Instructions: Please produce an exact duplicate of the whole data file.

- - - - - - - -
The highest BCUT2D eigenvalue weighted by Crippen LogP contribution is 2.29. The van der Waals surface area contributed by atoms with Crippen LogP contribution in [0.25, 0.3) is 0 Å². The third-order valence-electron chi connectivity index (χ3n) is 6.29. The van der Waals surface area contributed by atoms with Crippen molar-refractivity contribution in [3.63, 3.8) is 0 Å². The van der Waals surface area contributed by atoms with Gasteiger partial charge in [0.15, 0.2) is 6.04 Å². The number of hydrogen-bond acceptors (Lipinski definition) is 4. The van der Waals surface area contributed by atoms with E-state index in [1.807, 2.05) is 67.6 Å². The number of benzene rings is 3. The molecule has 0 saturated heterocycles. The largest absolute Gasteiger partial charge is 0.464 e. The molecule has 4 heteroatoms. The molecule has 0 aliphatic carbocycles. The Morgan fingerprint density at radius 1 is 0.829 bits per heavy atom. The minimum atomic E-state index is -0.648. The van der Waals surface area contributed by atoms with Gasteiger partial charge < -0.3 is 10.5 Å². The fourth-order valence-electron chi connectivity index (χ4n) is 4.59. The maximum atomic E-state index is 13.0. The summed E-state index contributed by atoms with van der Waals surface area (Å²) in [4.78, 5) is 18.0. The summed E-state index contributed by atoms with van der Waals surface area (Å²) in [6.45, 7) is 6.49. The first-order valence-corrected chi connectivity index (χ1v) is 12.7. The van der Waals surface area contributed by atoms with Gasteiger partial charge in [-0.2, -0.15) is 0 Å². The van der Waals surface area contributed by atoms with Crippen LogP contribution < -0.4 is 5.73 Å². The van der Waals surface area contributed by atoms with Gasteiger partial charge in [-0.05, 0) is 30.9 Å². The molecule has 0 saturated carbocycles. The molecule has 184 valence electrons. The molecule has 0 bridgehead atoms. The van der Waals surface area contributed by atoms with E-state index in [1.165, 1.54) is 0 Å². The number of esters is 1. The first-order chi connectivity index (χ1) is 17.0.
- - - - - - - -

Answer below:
The highest BCUT2D eigenvalue weighted by Crippen LogP contribution is 2.29. The van der Waals surface area contributed by atoms with Crippen LogP contribution in [0.25, 0.3) is 0 Å². The third-order valence-electron chi connectivity index (χ3n) is 6.29. The van der Waals surface area contributed by atoms with Crippen molar-refractivity contribution in [3.63, 3.8) is 0 Å². The van der Waals surface area contributed by atoms with Gasteiger partial charge in [0.15, 0.2) is 6.04 Å². The number of hydrogen-bond acceptors (Lipinski definition) is 4. The van der Waals surface area contributed by atoms with E-state index in [1.807, 2.05) is 67.6 Å². The number of benzene rings is 3. The molecule has 0 saturated heterocycles. The largest absolute Gasteiger partial charge is 0.464 e. The molecule has 4 heteroatoms. The molecule has 0 aliphatic carbocycles. The Morgan fingerprint density at radius 1 is 0.829 bits per heavy atom. The minimum atomic E-state index is -0.648. The van der Waals surface area contributed by atoms with Gasteiger partial charge < -0.3 is 10.5 Å². The fourth-order valence-electron chi connectivity index (χ4n) is 4.59. The maximum atomic E-state index is 13.0. The summed E-state index contributed by atoms with van der Waals surface area (Å²) in [4.78, 5) is 18.0. The summed E-state index contributed by atoms with van der Waals surface area (Å²) in [6.45, 7) is 6.49. The first-order valence-corrected chi connectivity index (χ1v) is 12.7. The van der Waals surface area contributed by atoms with Gasteiger partial charge in [-0.2, -0.15) is 0 Å². The van der Waals surface area contributed by atoms with Crippen LogP contribution < -0.4 is 5.73 Å². The van der Waals surface area contributed by atoms with Gasteiger partial charge in [-0.05, 0) is 30.9 Å². The molecule has 0 saturated carbocycles. The molecule has 184 valence electrons. The molecule has 0 bridgehead atoms. The van der Waals surface area contributed by atoms with E-state index in [1.165, 1.54) is 0 Å². The number of esters is 1. The first-order chi connectivity index (χ1) is 17.0.